Type 1 Diabetes Associated With Gut Inflammation

Gut bacteria illustration
Gut bacteria illustration
People with type 1 diabetes have specific changes in gut bacteria and inflammation of the digestive tract compared with people without the disease.

People with type 1 diabetes appear to have latent inflammation of the digestive tract and disease-specific abnormalities in gut microbiota, according to study results published in the Journal of Clinical Endocrinology & Metabolism.1

“Our findings indicate the individuals with type 1 diabetes have an inflammatory signature and microbiome that differ from what we see in people who do not have diabetes or even in those with other autoimmune conditions such as celiac disease,” senior study author Lorenzo Piemonti, MD, from the Diabetes Research Institute at San Raffaele Hospital in Milan, Italy, said in a news release.2 “Some researchers have theorized that the gut may contribute to the development of type 1 diabetes, so it is important to understand how the disease affects the digestive system and microbiome.”

Dr Piemonti and colleagues evaluated biopsies of the duodenal mucosa of 19 patients with type 1 diabetes, 19 with celiac disease, and 16 healthy controls at San Raffaele Hospital between 2009 and 2015. Main outcomes included inflammation, as evaluated by gene expression study and immunohistochemistry, and microbiome composition, as analyzed by 16S rRNA gene sequencing.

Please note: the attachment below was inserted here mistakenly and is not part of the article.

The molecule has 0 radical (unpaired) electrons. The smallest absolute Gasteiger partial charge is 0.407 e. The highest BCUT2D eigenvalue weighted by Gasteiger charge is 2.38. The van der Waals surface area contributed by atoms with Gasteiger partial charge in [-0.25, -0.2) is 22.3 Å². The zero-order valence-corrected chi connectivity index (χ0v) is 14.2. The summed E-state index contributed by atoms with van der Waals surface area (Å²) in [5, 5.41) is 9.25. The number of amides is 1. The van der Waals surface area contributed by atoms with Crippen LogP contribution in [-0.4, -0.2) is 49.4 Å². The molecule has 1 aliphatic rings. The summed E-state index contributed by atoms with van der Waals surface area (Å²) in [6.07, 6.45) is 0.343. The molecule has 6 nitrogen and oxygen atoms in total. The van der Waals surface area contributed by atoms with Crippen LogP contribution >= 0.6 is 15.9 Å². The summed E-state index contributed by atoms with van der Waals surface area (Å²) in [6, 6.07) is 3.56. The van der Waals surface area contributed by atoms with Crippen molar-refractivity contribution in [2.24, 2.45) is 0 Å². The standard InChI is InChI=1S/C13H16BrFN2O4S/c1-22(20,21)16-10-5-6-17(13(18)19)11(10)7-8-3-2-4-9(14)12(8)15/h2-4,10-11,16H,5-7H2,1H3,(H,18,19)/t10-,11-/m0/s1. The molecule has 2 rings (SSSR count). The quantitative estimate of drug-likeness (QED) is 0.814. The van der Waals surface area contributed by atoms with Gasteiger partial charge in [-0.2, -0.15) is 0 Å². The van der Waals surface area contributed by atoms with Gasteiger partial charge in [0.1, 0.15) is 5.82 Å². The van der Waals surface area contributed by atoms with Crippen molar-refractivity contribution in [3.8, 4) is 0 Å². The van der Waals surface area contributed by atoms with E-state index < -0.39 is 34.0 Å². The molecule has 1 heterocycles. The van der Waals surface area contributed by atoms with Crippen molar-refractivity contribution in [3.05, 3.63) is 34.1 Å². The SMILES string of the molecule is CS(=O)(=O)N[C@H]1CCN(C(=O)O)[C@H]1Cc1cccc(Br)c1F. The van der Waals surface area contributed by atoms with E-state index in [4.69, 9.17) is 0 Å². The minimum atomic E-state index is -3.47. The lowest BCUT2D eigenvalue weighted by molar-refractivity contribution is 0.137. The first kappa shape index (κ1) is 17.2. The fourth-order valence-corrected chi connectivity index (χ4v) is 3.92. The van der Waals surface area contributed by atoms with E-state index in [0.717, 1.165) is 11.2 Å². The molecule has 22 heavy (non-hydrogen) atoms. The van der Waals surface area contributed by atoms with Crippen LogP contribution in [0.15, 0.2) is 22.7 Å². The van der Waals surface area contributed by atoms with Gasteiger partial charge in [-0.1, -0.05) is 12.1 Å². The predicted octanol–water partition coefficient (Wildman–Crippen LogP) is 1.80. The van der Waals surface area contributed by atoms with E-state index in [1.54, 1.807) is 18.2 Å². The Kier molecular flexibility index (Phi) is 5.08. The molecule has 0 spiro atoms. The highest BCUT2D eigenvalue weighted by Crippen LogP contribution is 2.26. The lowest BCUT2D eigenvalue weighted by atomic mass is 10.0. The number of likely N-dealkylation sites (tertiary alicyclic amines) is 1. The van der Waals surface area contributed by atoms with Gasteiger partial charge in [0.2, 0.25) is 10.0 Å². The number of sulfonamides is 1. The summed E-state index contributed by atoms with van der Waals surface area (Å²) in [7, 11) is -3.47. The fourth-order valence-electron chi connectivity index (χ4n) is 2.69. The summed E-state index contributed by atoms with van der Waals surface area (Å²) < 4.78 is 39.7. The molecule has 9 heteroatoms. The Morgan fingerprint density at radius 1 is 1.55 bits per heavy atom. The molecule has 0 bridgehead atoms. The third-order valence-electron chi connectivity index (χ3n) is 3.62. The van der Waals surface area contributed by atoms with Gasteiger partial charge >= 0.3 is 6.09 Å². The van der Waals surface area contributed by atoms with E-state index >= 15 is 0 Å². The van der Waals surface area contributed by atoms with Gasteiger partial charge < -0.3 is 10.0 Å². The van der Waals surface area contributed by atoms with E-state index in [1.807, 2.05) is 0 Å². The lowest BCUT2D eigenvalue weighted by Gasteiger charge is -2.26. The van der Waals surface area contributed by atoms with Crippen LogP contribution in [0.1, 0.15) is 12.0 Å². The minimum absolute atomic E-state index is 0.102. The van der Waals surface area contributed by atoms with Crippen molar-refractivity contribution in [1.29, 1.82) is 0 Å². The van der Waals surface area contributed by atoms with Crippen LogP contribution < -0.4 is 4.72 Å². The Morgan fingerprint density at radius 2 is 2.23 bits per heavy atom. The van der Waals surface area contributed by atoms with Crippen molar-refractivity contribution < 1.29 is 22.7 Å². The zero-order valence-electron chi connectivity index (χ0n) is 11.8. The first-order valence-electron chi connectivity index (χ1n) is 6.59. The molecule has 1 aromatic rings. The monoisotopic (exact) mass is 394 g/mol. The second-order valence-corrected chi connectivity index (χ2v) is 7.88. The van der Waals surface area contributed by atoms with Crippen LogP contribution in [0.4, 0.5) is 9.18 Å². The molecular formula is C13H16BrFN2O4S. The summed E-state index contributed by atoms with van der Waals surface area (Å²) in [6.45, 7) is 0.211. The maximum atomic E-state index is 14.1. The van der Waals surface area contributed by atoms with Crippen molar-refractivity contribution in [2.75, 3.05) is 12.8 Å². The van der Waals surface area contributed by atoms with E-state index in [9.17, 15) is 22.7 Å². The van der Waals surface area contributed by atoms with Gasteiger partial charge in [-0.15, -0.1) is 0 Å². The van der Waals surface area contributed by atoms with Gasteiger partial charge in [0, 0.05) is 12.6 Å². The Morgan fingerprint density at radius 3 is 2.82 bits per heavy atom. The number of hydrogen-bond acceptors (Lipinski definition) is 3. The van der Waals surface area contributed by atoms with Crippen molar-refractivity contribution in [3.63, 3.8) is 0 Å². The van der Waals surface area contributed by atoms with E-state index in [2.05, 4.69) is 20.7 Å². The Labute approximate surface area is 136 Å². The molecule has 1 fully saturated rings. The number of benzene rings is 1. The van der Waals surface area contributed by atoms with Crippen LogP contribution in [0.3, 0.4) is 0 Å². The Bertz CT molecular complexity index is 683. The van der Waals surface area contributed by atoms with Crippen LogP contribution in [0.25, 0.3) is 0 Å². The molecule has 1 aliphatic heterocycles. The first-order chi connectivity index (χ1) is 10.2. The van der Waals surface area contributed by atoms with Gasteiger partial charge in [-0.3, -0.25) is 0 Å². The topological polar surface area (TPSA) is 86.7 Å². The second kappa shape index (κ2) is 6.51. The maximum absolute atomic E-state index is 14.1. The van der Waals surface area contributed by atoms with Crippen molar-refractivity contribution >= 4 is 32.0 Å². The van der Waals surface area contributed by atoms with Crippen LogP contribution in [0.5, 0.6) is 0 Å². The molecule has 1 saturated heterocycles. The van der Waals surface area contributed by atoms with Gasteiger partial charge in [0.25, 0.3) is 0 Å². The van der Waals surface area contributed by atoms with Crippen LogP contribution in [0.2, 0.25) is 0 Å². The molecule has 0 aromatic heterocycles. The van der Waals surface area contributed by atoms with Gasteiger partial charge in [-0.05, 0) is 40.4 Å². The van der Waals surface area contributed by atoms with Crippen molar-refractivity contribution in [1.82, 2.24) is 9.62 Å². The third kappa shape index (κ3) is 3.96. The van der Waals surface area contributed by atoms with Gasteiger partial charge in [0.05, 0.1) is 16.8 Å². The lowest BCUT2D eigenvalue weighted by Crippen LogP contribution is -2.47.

When compared with patients with celiac disease and healthy controls, patients with type 1 diabetes demonstrated significantly more signs of inflammation in the duodenal mucosa linked to 10 specific genes: CCL13, CCL19, CCL22, CCR2, COX2, IL4R, CD68, PTX3, TNFα, and VEGFA.1 Type 1 diabetes-specific inflammatory status, which was primarily characterized by an increase in monocyte/macrophage lineage infiltration, was confirmed using immunohistochemical analysis.1

Additionally, patients with type 1 diabetes had a distinct combination of gut bacteria that differed from that of patients with celiac disease and healthy controls.1 Specifically, results showed that patients with type 1 diabetes had an increase in Firmicutes and ratio of Firmicutes to Bacteroidetes, as well as a decrease in Proteobacteria and Bacteroidetes.1

The researchers also found a relationship between the expression of genes specific for inflammation in type 1 diabetes and the abundance of specific bacteria in the duodenum.1

“We don’t know if type 1 diabetes’ signature effect on the gut is caused by or the result of the body’s own attacks on the pancreas,” Dr Piemonti said.2 “By exploring this, we may be able to find new ways to treat the disease by targeting the unique gastrointestinal characteristics of individuals with type 1 diabetes.”

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  1. Pellegrini S, Sordi V, Bolla AM, et al. Duodenal mucosa of patients with type 1 diabetes shows distinctive inflammatory profile and microbiota [published online January 19, 2017]. J Clin Endocrinol Metab. doi: 10.1210/jc.2016-3222
  2. Type 1 diabetes linked to gut inflammation, bacteria changes [news release]. Washington, DC: Endocrine Society News Room; January 19, 2017. www.endocrine.org/news-room/current-press-releases/type-1-diabetes-linked-to-gut-inflammation-bacteria-changes. Accessed January 25, 2017.